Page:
Crucial amendments have been suggested to address tribal concerns and regulatory issues in the US state of California.
Key modifications have been called for in the hopes of enhancing revenue sharing along with inclusivity among California’s diverse tribal communities.
Pivotal alterations involve increasing the revenue share for limited and non-gaming tribes seeking to rectify imbalances among various tribal groups, fostering a more unified stance among stakeholders.
The finalised initiative will boost the percentage of operator revenue allocated to the Revenue Sharing Trust Fund (RSTF) to 25 percent, replacing the previous 10 percent allocation to homelessness and mental health funding.
Additionally, a limit to in-person sign-up requirements for online sports betting accounts will be applied to the first two years, which will allow mobile sign-ups within a 10-mile radius of tribal casinos.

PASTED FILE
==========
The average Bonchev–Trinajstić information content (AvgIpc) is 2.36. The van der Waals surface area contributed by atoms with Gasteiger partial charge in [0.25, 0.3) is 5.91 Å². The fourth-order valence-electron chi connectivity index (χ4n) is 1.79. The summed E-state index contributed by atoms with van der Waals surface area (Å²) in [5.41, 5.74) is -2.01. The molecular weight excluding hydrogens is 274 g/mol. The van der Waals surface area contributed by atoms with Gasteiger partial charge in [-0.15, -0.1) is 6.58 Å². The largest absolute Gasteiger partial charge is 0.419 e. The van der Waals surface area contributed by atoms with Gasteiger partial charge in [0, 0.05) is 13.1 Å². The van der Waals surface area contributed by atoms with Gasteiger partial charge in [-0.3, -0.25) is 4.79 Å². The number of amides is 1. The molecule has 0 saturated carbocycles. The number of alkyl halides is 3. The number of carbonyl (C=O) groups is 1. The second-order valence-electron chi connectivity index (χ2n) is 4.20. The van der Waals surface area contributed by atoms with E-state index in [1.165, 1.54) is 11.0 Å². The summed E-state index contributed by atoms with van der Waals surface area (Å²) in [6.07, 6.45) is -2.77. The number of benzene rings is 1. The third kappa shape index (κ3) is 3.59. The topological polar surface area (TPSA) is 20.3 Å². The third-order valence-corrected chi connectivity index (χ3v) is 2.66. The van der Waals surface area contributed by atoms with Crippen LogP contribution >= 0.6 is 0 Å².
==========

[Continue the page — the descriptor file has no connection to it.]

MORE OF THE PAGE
A five-year sunset period for promotional credits, starting at 15 percent will also be introduced through the initiative, gradually decreasing to zero. Furthermore, the start date for California online sports betting has been pushed to no earlier than July 1, 2025.
Response to previous criticisms
The originally amended proposal faced heavy criticism in 2021, with particular objections being had by three Californian tribes.
These claims were addressed through the amendments in question with the removal of the provisions deemed problematic, demonstrating a commitment to address the specific needs and concerns of tribal leaders.
The California Indian Gaming Association (CNGIA) formally opposed two sports betting proposals in October, criticising the handling of initiatives and emphasising tribal expertise in deciding what is best for their communities.
These criticisms will be aimed at when the state produces fiscal estimates due on December 18th with the attorney general releasing a circulating title and summary due on the 2nd of January.
If proved successful, the initiative in question would amend the state constitution itself, permitting sports betting on professional, collegiate, and select amateur sports.
Additionally, Tribal compacts with the state would include sports betting, and the initiative will legalise craps and roulette at tribal casinos.
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